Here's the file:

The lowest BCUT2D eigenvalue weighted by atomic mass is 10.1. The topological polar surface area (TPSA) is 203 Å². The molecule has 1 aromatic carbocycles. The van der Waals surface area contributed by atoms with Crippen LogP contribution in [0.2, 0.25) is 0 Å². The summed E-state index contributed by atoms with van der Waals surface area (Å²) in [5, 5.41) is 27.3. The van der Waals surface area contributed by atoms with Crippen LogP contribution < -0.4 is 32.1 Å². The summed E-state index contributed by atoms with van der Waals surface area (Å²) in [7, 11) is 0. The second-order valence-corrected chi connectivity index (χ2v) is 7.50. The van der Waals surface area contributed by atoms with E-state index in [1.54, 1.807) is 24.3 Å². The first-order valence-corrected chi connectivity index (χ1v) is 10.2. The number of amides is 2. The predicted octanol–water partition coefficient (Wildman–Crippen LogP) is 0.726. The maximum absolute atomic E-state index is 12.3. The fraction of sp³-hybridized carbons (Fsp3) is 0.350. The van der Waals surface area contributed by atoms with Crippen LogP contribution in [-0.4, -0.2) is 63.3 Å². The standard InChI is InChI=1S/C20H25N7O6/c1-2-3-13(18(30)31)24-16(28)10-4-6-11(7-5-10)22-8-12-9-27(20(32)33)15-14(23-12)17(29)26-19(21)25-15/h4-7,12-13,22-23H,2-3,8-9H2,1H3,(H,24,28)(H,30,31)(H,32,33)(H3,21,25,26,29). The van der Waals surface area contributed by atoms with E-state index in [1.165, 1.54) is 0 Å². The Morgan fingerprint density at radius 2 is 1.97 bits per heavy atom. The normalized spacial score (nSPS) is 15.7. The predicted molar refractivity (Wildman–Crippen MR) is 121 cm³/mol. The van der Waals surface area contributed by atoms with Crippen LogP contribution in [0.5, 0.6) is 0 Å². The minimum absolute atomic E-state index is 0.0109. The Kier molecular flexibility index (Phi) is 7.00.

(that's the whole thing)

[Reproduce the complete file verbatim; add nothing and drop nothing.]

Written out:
The lowest BCUT2D eigenvalue weighted by atomic mass is 10.1. The topological polar surface area (TPSA) is 203 Å². The molecule has 1 aromatic carbocycles. The van der Waals surface area contributed by atoms with Crippen LogP contribution in [0.2, 0.25) is 0 Å². The summed E-state index contributed by atoms with van der Waals surface area (Å²) in [5, 5.41) is 27.3. The van der Waals surface area contributed by atoms with Crippen LogP contribution < -0.4 is 32.1 Å². The summed E-state index contributed by atoms with van der Waals surface area (Å²) in [7, 11) is 0. The second-order valence-corrected chi connectivity index (χ2v) is 7.50. The van der Waals surface area contributed by atoms with E-state index in [1.54, 1.807) is 24.3 Å². The first-order valence-corrected chi connectivity index (χ1v) is 10.2. The number of amides is 2. The predicted octanol–water partition coefficient (Wildman–Crippen LogP) is 0.726. The maximum absolute atomic E-state index is 12.3. The fraction of sp³-hybridized carbons (Fsp3) is 0.350. The van der Waals surface area contributed by atoms with Crippen LogP contribution in [-0.4, -0.2) is 63.3 Å². The standard InChI is InChI=1S/C20H25N7O6/c1-2-3-13(18(30)31)24-16(28)10-4-6-11(7-5-10)22-8-12-9-27(20(32)33)15-14(23-12)17(29)26-19(21)25-15/h4-7,12-13,22-23H,2-3,8-9H2,1H3,(H,24,28)(H,30,31)(H,32,33)(H3,21,25,26,29). The van der Waals surface area contributed by atoms with E-state index in [1.165, 1.54) is 0 Å². The Morgan fingerprint density at radius 2 is 1.97 bits per heavy atom. The normalized spacial score (nSPS) is 15.7. The predicted molar refractivity (Wildman–Crippen MR) is 121 cm³/mol. The van der Waals surface area contributed by atoms with Crippen LogP contribution in [0.5, 0.6) is 0 Å². The minimum absolute atomic E-state index is 0.0109. The Kier molecular flexibility index (Phi) is 7.00.